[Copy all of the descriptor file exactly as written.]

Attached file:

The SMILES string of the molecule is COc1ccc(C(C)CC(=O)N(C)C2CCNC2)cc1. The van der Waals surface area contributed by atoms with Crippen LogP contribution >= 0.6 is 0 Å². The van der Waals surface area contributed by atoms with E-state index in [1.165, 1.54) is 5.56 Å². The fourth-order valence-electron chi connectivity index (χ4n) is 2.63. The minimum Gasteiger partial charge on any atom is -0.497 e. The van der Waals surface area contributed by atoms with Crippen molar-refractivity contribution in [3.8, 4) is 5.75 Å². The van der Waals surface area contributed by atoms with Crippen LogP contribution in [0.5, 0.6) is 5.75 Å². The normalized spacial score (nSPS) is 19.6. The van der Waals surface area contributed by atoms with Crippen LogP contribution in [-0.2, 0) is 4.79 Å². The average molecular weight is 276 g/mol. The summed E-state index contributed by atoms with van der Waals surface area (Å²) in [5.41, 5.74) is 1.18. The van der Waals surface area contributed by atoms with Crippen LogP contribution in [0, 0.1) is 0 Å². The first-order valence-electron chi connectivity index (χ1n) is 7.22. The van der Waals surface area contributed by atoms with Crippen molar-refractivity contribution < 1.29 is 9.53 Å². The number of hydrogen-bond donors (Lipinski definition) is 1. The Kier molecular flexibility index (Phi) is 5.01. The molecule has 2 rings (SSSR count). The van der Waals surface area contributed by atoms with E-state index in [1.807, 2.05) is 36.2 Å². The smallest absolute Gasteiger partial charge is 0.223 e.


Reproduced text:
The SMILES string of the molecule is COc1ccc(C(C)CC(=O)N(C)C2CCNC2)cc1. The van der Waals surface area contributed by atoms with Crippen LogP contribution >= 0.6 is 0 Å². The van der Waals surface area contributed by atoms with E-state index in [1.165, 1.54) is 5.56 Å². The fourth-order valence-electron chi connectivity index (χ4n) is 2.63. The minimum Gasteiger partial charge on any atom is -0.497 e. The van der Waals surface area contributed by atoms with Crippen molar-refractivity contribution in [3.8, 4) is 5.75 Å². The van der Waals surface area contributed by atoms with Crippen LogP contribution in [0.5, 0.6) is 5.75 Å². The normalized spacial score (nSPS) is 19.6. The van der Waals surface area contributed by atoms with Crippen LogP contribution in [-0.2, 0) is 4.79 Å². The average molecular weight is 276 g/mol. The summed E-state index contributed by atoms with van der Waals surface area (Å²) in [5.41, 5.74) is 1.18. The van der Waals surface area contributed by atoms with Crippen LogP contribution in [0, 0.1) is 0 Å². The first-order valence-electron chi connectivity index (χ1n) is 7.22. The van der Waals surface area contributed by atoms with Crippen molar-refractivity contribution < 1.29 is 9.53 Å². The number of hydrogen-bond donors (Lipinski definition) is 1. The Kier molecular flexibility index (Phi) is 5.01. The molecule has 2 rings (SSSR count). The van der Waals surface area contributed by atoms with E-state index in [1.807, 2.05) is 36.2 Å². The smallest absolute Gasteiger partial charge is 0.223 e.